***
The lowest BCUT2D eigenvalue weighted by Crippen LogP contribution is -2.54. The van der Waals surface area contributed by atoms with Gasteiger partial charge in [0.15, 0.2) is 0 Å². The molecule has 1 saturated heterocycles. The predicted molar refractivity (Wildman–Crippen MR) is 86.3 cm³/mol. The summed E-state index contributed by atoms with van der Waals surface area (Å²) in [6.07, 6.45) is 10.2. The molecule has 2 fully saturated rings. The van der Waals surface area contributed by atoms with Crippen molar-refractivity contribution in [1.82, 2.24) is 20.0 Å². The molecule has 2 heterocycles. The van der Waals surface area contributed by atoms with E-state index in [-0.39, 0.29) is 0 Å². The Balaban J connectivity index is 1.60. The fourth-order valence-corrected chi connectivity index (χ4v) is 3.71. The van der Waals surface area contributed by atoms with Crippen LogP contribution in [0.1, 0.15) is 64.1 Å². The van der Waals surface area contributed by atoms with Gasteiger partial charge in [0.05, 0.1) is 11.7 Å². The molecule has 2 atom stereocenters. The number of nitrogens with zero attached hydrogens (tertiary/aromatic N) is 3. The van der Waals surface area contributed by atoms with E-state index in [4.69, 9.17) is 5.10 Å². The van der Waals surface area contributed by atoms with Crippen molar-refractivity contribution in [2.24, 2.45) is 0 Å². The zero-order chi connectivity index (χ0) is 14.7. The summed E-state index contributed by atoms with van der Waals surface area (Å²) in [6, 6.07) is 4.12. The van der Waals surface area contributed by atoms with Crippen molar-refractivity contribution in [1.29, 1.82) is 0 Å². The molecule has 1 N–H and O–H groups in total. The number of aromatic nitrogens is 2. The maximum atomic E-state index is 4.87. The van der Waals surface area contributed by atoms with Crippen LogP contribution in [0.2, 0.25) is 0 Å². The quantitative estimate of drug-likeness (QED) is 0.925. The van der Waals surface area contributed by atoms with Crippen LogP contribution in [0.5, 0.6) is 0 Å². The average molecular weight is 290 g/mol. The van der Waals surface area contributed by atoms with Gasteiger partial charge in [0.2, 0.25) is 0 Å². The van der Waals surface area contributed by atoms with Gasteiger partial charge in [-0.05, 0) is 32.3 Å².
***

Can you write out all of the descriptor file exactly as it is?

The lowest BCUT2D eigenvalue weighted by Crippen LogP contribution is -2.54. The van der Waals surface area contributed by atoms with Gasteiger partial charge in [0.15, 0.2) is 0 Å². The molecule has 1 saturated heterocycles. The predicted molar refractivity (Wildman–Crippen MR) is 86.3 cm³/mol. The summed E-state index contributed by atoms with van der Waals surface area (Å²) in [6.07, 6.45) is 10.2. The molecule has 2 fully saturated rings. The van der Waals surface area contributed by atoms with Crippen molar-refractivity contribution in [1.82, 2.24) is 20.0 Å². The molecule has 2 heterocycles. The van der Waals surface area contributed by atoms with E-state index in [-0.39, 0.29) is 0 Å². The Balaban J connectivity index is 1.60. The fourth-order valence-corrected chi connectivity index (χ4v) is 3.71. The van der Waals surface area contributed by atoms with Crippen LogP contribution in [0.1, 0.15) is 64.1 Å². The van der Waals surface area contributed by atoms with Gasteiger partial charge in [0.05, 0.1) is 11.7 Å². The molecule has 2 atom stereocenters. The number of nitrogens with zero attached hydrogens (tertiary/aromatic N) is 3. The van der Waals surface area contributed by atoms with E-state index in [4.69, 9.17) is 5.10 Å². The van der Waals surface area contributed by atoms with Crippen molar-refractivity contribution in [2.24, 2.45) is 0 Å². The zero-order chi connectivity index (χ0) is 14.7. The summed E-state index contributed by atoms with van der Waals surface area (Å²) in [6, 6.07) is 4.12. The van der Waals surface area contributed by atoms with Crippen molar-refractivity contribution in [1.29, 1.82) is 0 Å². The molecule has 1 N–H and O–H groups in total. The number of aromatic nitrogens is 2. The maximum atomic E-state index is 4.87. The van der Waals surface area contributed by atoms with Crippen LogP contribution in [0.2, 0.25) is 0 Å². The quantitative estimate of drug-likeness (QED) is 0.925. The van der Waals surface area contributed by atoms with Crippen LogP contribution in [0.5, 0.6) is 0 Å². The average molecular weight is 290 g/mol. The van der Waals surface area contributed by atoms with Gasteiger partial charge in [0.2, 0.25) is 0 Å². The van der Waals surface area contributed by atoms with Gasteiger partial charge in [-0.05, 0) is 32.3 Å².